"In the semi-final against Hills Sports in golden point, Jarome kicked the field goal to win us the game."
Greg Beacroft, Patrician Brothers College Blacktown, coached May in the school's 2012, 2014 and 2014 Schoolboy Cup sides
"He was always really talented. In 2012 when we won the national title, Tyrone came off the bench for us and played a halfback utility role for us when he was 16. In 2013 and 2014, he alternated between five-eighth and fullback."
"He'd often volunteer around the school. I remember in 2014 we had a whole school assembly and we and a kid needed to do a big reading. Kids were reluctant to do it, because it was a 15 minute reading. But I when asked Tyrone to do it, and he just said 'yes'."
Greg Beacroft, Patrician Brothers College Blacktown, coached Naden in the school's 2013 Schoolboy Cup side
"When he came down from Wellington, Penrith signed him, he lived with a house family in 2013, then he made a good friend at school and lived with that family in 2014.
"Brent played in the Schoolboy Cup in 2013, but in 2014 he couldn't play because he was 19-years-old. So he was at school that year, but he just played footy for Penrith. He still supported us at games.
"The thing about Brent is that he never gives up. When you watch him play and at training, someone kicks the ball, everyone thinks it's going to give up, 9/10 people give up, but Brent doesn't. He just always keeps fighting. He's won Penrith games this year where he's chased it in goal and not given up.
"He was very tough, aggressive, always enthusiastic, just like he is now.
"He was always happy, Stephen and Brent were both so full of energy."
Alan Utanga - Zane's former Pacific Sharks coach and high school teacher
"Zane was among a group of very talented players of the oval ball from Tokoroa. In the playing group ahead of Zane was Issac John and Quaide Cooper. So I guess he was destined for great things and fortunately picked up by a NRL player manager.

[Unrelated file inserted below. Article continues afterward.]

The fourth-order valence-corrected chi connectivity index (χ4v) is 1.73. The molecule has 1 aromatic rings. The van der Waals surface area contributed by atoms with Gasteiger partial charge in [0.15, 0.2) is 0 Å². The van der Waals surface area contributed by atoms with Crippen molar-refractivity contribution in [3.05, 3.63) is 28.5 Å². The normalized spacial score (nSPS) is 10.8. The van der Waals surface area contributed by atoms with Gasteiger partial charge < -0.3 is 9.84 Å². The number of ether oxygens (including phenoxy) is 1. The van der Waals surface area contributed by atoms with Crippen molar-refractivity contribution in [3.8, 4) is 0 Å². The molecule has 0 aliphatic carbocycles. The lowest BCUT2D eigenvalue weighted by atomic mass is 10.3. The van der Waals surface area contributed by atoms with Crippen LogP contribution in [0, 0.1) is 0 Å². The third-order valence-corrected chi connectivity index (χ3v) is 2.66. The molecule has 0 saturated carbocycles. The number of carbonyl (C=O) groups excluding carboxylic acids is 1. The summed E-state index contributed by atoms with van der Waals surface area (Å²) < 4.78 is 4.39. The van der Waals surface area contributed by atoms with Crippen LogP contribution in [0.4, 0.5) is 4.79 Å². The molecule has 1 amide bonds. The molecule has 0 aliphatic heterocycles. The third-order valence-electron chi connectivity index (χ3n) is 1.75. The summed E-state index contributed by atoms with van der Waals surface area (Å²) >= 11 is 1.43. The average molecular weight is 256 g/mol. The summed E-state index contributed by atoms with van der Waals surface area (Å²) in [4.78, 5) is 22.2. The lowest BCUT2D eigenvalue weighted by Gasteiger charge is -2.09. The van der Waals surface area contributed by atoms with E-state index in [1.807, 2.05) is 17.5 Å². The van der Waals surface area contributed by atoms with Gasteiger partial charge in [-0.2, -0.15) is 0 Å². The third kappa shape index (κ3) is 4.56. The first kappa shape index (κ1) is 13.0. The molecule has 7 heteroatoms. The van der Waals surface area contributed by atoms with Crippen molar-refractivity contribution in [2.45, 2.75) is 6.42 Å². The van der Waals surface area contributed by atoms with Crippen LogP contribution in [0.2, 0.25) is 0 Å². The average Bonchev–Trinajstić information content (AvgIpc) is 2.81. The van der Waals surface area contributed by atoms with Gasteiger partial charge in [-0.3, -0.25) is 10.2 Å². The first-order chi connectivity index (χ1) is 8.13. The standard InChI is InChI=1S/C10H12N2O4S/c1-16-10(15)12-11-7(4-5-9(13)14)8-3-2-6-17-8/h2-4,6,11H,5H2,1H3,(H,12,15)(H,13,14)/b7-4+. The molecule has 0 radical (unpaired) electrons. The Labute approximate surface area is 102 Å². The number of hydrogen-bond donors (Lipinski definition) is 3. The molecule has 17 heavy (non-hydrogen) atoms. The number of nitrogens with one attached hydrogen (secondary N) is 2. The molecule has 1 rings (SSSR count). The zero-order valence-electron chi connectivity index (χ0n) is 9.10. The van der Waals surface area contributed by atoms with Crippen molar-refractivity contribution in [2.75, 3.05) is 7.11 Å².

"As a youngster Zane was oversized for his age and had a father, Tony Tetevano, who was the epitome of rugby league in Tokoroa.
"With a role model Dad to follow and direction from his grandparents, Zane is who he is today - well rounded, culturally sensitive, respectful, determined and a gentleman.
"Zane was a proud Tokoroa Pacific Shark like his father and founding members in his grandparents.
"We wish Zane all the best in the 2020 NRL GF and look forward to him bringing home another glimpse of the coveted NRL trophy, a symbol of supremacy in human endeavour for
humble individuals from the timber town of Tokoroa."
William Cooper - James's former coach and Maori language teacher at Whangarei Boys High School
"James is pretty quiet, he doesn't say much. But I hear he says a lot more now than when he was with us.
"He played back then like he does now, physical and scraggy.
"We had a nickname for him, because of the way he was, we called him a predator. He was unassuming and quiet but on the field he was a real menace.
"He was punishing on the field. It wasn't enough to tackle someone, he would try and drag them backwards.
"When the full-time whistle went he would be quiet as a mouse again.
"When he played for us, we had some pretty good seniors above him but that never phased him, he just played his game and played hard.
"He was a boarder at our school hostel because he lived further north out in the rural areas. A lot of those who he was boarding with loved their footy and they would hang out a lot. While everyone was out going partying, James didn't, he would stay back and help at the hostel."
Chad Ndaira - former coach at Kingsgrove Colts
"He was a really good kid, he was always determined and tried hard. Josh was an easy kid to coach.
"He always had the ability. When I coached him he played fullback and I still talk to the young kids at the club about how hard Josh worked to get where he is today.
"His tackle busts and his metreage, it hasn't changed. He was like that, damaging, back then, too.